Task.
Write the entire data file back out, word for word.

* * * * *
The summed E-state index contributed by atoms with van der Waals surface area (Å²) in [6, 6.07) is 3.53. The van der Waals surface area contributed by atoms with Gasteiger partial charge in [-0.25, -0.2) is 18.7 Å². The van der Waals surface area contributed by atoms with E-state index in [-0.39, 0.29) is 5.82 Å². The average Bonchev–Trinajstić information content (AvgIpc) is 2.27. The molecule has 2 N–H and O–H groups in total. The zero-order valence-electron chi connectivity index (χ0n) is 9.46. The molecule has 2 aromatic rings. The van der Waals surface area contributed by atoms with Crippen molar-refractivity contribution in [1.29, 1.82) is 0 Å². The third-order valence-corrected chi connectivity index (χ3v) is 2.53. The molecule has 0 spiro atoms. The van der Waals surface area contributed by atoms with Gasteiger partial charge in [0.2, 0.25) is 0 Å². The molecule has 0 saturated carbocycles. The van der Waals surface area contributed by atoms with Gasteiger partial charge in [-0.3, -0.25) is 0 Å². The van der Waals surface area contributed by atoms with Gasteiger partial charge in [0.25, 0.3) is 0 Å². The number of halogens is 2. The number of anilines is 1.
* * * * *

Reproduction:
The summed E-state index contributed by atoms with van der Waals surface area (Å²) in [6, 6.07) is 3.53. The van der Waals surface area contributed by atoms with Gasteiger partial charge in [-0.25, -0.2) is 18.7 Å². The van der Waals surface area contributed by atoms with E-state index in [-0.39, 0.29) is 5.82 Å². The average Bonchev–Trinajstić information content (AvgIpc) is 2.27. The molecule has 2 N–H and O–H groups in total. The zero-order valence-electron chi connectivity index (χ0n) is 9.46. The molecule has 2 aromatic rings. The van der Waals surface area contributed by atoms with Crippen molar-refractivity contribution in [1.29, 1.82) is 0 Å². The third-order valence-corrected chi connectivity index (χ3v) is 2.53. The molecule has 0 spiro atoms. The van der Waals surface area contributed by atoms with Gasteiger partial charge in [0.2, 0.25) is 0 Å². The molecule has 0 saturated carbocycles. The van der Waals surface area contributed by atoms with Gasteiger partial charge in [-0.3, -0.25) is 0 Å². The van der Waals surface area contributed by atoms with Gasteiger partial charge in [0.25, 0.3) is 0 Å². The number of halogens is 2. The number of anilines is 1.